The Delta Saints, Breaking All The Rules



The Delta Saints were in Denver Monday night, playing a massive rock and roll show at The Marquis before heading south to The Springs. Before the show, we caught up with Ben Ringel and learned about what made their most recent album release so different from previous music, how life on the road creates exciting challenges, and why holding down a 9-5 is nowhere near appealing.

By Veronica Lee

As the sun is only flirting the beginning of its set, Downtown Denver is buzzing on this hot June evening. With highs in the mid 80’s, the air hasn’t cooled just yet but the shade offers a comforting solace amongst a bit of chaos. Post-rush hour traffic and nearing happy hour wrap up, plans for the night are solidifying. Atop a parking spot cement bump just outside the Marquis Theater sits a patient man. Waves of pedestrians, car horns and intermittent departing busses dare to interrupt, but Ben Ringel is deep in thought.

In full blown summer casual, Ringel is sporting pressed shorts and t-shirt, which is almost still too much cotton for such a warm day. This Nashville based rocker isn’t fazed though and is donning a slick pair of sunglasses; the epitome of the life of a humble rock and roller. Ringel is lead vocalist for The Delta Saints, a fresh rock & soul band who just released their third full-length album, Monte Vista. Taking some risks with the new record, the band is feeling more secure and sounding better than ever, and Ringel is beyond stoked to talk about how his skills and passions collide within this group.

The Delta Saints consist of Ringel on vocals and guitar along with co-founding member, David Supica, on bass. “The band started when Dave, the bass player, and I were in college in Nashville,” Ringel explains. Originally in school for music business, Ben and Dave weren’t positive that being in a touring band was something they wanted, much less was even possible. “I never saw it as an avenue to do professionally until I moved to Nashville in 2007. Looking back, it’s the only thing I’ve ever been remotely ok at.” Yet, over the years, through multiple lineup changes and attempts to hold down steady 9-5 jobs, they found that creating music was truly what was in the cards for them. “We graduated and then started touring more and more, and we had less and less an ability to hold down a steady job,” Ringel recalls. At one point, he had turned in a schedule of availability to a manager at his job, and quickly coming to a mutual understanding that this kind of job just wasn’t going to be a great fit. A one foot in front of the other process that unfolded, now entering into his thirties Ringel is prepared to take things to the next level. The current band lineup has held a steady run and have hit their groove with Dylan Fitch on lead guitar, Nate Kremer on keys and Vincent Williams on drums. “We’ve had this lineup for just over two years, it’s been awesome, it’s the best it’s ever felt.” And the band is the best they’ve ever sounded.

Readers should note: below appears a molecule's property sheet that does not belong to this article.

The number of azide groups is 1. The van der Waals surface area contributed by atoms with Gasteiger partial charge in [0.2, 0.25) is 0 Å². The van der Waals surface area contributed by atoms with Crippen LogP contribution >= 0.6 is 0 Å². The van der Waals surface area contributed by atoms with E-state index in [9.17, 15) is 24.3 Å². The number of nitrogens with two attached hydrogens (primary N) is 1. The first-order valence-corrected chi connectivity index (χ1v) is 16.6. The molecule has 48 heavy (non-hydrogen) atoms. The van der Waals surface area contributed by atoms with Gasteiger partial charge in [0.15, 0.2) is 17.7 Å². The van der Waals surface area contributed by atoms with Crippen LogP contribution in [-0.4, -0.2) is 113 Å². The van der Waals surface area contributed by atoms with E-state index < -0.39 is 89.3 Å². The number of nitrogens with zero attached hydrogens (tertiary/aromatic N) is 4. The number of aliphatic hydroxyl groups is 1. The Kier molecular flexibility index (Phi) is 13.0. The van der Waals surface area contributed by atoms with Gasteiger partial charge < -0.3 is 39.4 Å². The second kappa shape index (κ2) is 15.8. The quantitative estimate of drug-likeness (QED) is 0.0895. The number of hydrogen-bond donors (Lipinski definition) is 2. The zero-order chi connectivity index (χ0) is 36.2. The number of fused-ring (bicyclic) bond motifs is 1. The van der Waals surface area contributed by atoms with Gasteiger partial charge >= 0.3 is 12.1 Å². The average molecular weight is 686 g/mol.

What has changed for The Delta Saints, besides its members? “I really think almost everything has changed,” Ringel confides. “We’ve been a band for 9 years, I was 20 when we released our first EP. Now we’re all late 20’s and early 30’s, you grow so much in that time.” He explains that for the band it has felt like a very organic process (though he hates the cliché term). Along with age comes different tastes and aesthetic appeals, interests, and even influences. He goes on to say, “The sound just naturally progresses, I don’t listen to damn near anything I did at 21.” The new members do add to the diversity and growth of the band as well, bringing in their own preferences and influences, which help guide and mold the most recent collective creation.

The new album, Monte Vista, is a very different record for them, and Ringel feels it’s even slid them into a different genre entirely. “We started out very roots based, blues, and I think now I think it’s flip flopped. Where I think rock and roll was a smaller influence at first, now I think the vast majority of what this band is now.” Modern, that’s the word that Ringel uses to describe their current trajectory. For him, this record represents something new and current, utilizing the things they already do well, but pushing themselves to grow in terms of production, songwriting, and melodies. “I think this record we just released is the most modern thing by far we’ve ever put out.” Radiohead, My Morning Jacket, even radio current rock and pop music are more of what Ringel draws his current songwriting inspirations from now. Most of all, specifically pointing to The Beatles as being the major influence on this album.